Another show, having established Crixus as “undefeated” in the first few minutes of the episode, might’ve hesitated to then immediately put him into a battle with Spartacus where one or the other would have to lose, developing it over a few episodes to a climactic battle. But because the show really needs Spartacus to be a full-bore gladiator, it throws them right in. In fact, there are two Spartacus v. Crixus bouts. The first, purely for exhibition, is probably the better constructed. Spartacus is roundly defeated, and his last desperate move, tossing his sword through the air, which he used multiple times in the pilot, fails when Crixus blocks it easily (the ricochet even kills one of the new slaves). Given his battle prowess in the first episode, it’s a nice little comedown for Spartacus, and serves to show the viewer that Crixus et. al. are better fighters. But because Spartacus defeats Crixus in the second bout, not only is that undercut but so is the Undefeated Gaul’s reputation. 

Despite his Crixus duels, the episode is really centered around Spartacus’ (understandable) reluctance to be a slave and fight for Batiatus. He’s turned around fairly quickly by Varro explaining you can make money to buy your freedom, and then by Glaber’s visit, which Batiatus admirably leaps on to first discover why Spartacus is upset, and then turn that rage into profit, asking how many men he’d kill to get Sura back—Spartacus answers he’d kill them all, as Sura commanded him to do before he marched off to war in the pilot, so Batiatus tells him to kill them in the arena, and that he’ll help find Sura.

Still, it means Spartacus nearly kills Crixus when he has him on his back in the sand during the final test, and it’s clear from his look when Spartacus holds off killing his champion that while he desperately needs his investment in Spartacus to pay off, he knows very well he may have just tried to chain a rabid dog.


The episode is front loaded with sex in the first ten minutes, including two sex scenes. The first is a dream with Spartacus and Sura, but the second is Batiatus and Lucretia. It’s kind of nice to see—this show is loaded with fit actors in their 20s and 30s, so the middle aged John Hannah and Lucy Lawless are a pleasant little contrast in more normal bodies. That said, their scene is decidedly unsexy—they talk shop while slaves get them aroused, and then they do it standing up (the clumsiest way to sex) before we get a fade to black.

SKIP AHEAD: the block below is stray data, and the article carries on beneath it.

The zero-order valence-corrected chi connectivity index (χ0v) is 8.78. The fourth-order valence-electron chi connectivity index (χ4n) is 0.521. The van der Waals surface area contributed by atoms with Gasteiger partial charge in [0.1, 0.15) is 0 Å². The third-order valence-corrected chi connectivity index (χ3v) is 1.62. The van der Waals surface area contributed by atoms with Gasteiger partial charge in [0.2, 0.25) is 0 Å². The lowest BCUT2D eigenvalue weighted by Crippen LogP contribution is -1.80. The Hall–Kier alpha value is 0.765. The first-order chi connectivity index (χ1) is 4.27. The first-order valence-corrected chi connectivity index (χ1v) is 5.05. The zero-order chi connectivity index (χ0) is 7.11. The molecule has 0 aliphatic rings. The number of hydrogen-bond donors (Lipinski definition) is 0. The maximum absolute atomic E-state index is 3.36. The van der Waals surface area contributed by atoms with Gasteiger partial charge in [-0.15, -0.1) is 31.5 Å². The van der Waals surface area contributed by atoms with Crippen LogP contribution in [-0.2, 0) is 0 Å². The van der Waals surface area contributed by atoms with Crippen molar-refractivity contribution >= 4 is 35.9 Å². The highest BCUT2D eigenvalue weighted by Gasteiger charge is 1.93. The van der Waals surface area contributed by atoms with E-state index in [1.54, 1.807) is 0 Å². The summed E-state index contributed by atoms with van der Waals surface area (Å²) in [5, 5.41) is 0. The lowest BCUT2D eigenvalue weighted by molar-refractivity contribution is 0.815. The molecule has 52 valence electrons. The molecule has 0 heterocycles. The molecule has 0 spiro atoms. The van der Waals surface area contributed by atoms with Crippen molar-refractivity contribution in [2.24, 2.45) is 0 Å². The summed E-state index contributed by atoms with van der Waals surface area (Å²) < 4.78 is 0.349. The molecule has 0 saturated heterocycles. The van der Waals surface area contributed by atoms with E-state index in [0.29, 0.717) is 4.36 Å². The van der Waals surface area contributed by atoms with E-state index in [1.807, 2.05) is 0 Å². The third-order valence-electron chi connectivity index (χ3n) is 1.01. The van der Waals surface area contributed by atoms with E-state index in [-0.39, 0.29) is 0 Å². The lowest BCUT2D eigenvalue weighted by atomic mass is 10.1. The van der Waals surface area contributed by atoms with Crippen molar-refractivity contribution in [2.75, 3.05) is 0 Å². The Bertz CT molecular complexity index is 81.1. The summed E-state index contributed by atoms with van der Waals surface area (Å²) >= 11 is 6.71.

This is also the first episode where we get some full-frontal nudity from the men, although it’s no orgy at a party, it’s basically the equivalent of being in a gym locker room. All in all, a pretty chaste episode:

  • Man butt: 2 
  • Lady butt: 1
  • Frontal nudity (men): 2
  • Frontal nudity (women): 5

Stray Observations

  • “Your will; my hands.” Doctore tells it to Batiatus when he orders him to bring Spartacus to heel, then Batiatus spits it back mockingly at him when the meeting with Glaber goes bad and Spartacus turns another fighter to a bloody pulp in rage. John Hannah really does a good job with this characterization of a changeable man driven by his most recent slight. It’s clear why he’s in debt, and it’s not a stroke of bad luck. It’s also a nice little demonstration of the show’s self-awareness. It’s a cool line when Peter Mensah says it, but the fact you can grunt out a manly few syllables doesn’t mean you’re actually going to get it done.
  • Batiatus: “Not every venture ends in climax.” Lucretia: “A fact known well to every woman.”